Malignant Catarrhal Fever in a 1-Year-Old Heifer
R. Gayman Helman, DVM, PhD, MA, Guy Sheppard, DVM, and Megan Schroeder, PhD
A 1-year-old heifer became weak and went off by herself in mid-April. The heifer was examined by the submitting veterinarian a few days later and was described as being lethargic, having a drooped head, oculonasal discharge, conjunctivitis/scleritis, mild mucosal petechiations, and frank blood in the urine. The heifer was weak and ataxic and would fall down and get back up frequently. The heifer’s temperature at presentation was 103°F. Treatment with florfenicol and oxytetracycline, vitamin B-12, dexamethasone, and IV fluids was administered. Treatment with oral and IV fluids was repeated a day later, at which time bilateral corneal edema and hypopyon were noticed. The heifer continued to be ataxic and died two days after treatment began.
A variety of fresh and fixed tissues were submitted to the Texas A&M Veterinary Medical Diagsnostic Laboratory (TVMDL) in Amarillo for diagnostic testing. Histopathology was pursued initially. Lesions were noted in a number of organs including brain, liver, kidney, spleen tongue, forestomachs, intestines, and urinary bladder. There were early perivascular accumulations of lymphoid cells in the brain. The liver and kidney both had multifocal lymphoid infiltrates and vasculitis was identified in the spleen and kidney (Figure 1). There were erosions and ulcerations affecting mucosal surfaces on the tongue and forestomachs (Figure 2) and extensive ulceration of the bladder mucosa.
Additional testing utilizing PCR technology for Malignant Catarrhal Fever (MCF) and Blue Tongue (BT) viruses followed. The BT virus was not detected, but MCF was positive with a CT value of 28.40.
MCF is caused by viruses of the Macavirus genus that are in the Herpesviridae family (Gammaherpesvirinae subfamily). Two major groups of MCF viruses include one that primarily affects exotic even-toed ungulates and one in sheep, goats, and white-tailed deer. The viruses are named after the reservoir host which serve as carriers. Of these, the most common types in the United States are the sheep-associated virus and the wildebeest-associated virus. The sheep virus is the most common source of the virus in the United States, but with the increased appearance of exotic ungulates, the wildebeest associated virus has also been identified as a cause of disease in cattle.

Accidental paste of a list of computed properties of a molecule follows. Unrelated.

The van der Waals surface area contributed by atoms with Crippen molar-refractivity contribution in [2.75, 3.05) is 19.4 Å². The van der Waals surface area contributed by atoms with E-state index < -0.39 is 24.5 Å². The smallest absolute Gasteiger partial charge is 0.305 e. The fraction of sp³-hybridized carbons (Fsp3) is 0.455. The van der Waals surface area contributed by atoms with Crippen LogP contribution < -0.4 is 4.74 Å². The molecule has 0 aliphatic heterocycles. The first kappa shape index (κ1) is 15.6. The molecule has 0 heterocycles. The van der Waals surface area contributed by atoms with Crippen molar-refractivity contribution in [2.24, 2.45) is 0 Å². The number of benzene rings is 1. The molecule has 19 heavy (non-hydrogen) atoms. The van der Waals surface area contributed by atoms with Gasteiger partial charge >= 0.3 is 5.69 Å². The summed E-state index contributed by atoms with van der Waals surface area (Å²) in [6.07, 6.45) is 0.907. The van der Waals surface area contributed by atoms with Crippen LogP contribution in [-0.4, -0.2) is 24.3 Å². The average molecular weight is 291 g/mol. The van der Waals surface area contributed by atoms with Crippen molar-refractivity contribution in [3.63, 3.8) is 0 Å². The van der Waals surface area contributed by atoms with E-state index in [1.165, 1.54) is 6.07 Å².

Clinical signs in this heifer are fairly typical for MCF, and the disease is normally fatal in cattle which are a dead-end host for both the sheep and wildebeest-associated viruses. The lymphoid infiltrates and proliferation may be so severe that nodes may look like lymphoma. MCF is easily transmitted horizontally between reservoir and non-reservoir, susceptible hosts however, there is no apparent horizontal transmission between sick bovine and other healthy cattle.
Separation of cattle and sheep or cattle and reservoir exotic ungulates is advisable and the best mode of prevention. There are no commercially available vaccines.
In this case, the cattle on this ranching operation were on the same pasture with sheep. The ewes had just started lambing, but there were several heavy lambs born several months prior. The scientific literature indicates weaning-age lambs are the primary risk in MCF viral shedding.
Differentials for MCF include Bovine Viral Diarrhea (BVD), BT, and Rinderpest, a foreign animal disease. In cattle dying of MCF, a broad sampling of tissues exhibiting gross lesions to include both fresh and fixed samples will provide the best opportunities for definitive identification. This would include ulcerative lesions, enlarged lymph nodes, and organs such as liver, kidney, lung, heart, spleen, and brain.
For more information on this case, contact Amarillo Resident Director Dr. Gayman Helman, Veterinary Diagnostician Dr. Guy Sheppard or Dr. Megan Schroeder in College Station. To learn more about TVMDL’s test offerings, visit tvmdl.tamu.edu or call one of our full-service laboratories.
- Center for Food Safety and Public Health, Iowa State University College of Veterinary Medicine, Malignant Catarrhal Fever (http://www.cfsph.iastate.edu/Factsheets/pdfs/malignant_catarrhal_fever.pdf)
- The Merck Veterinary Manual (http://www.merckvetmanual.com/)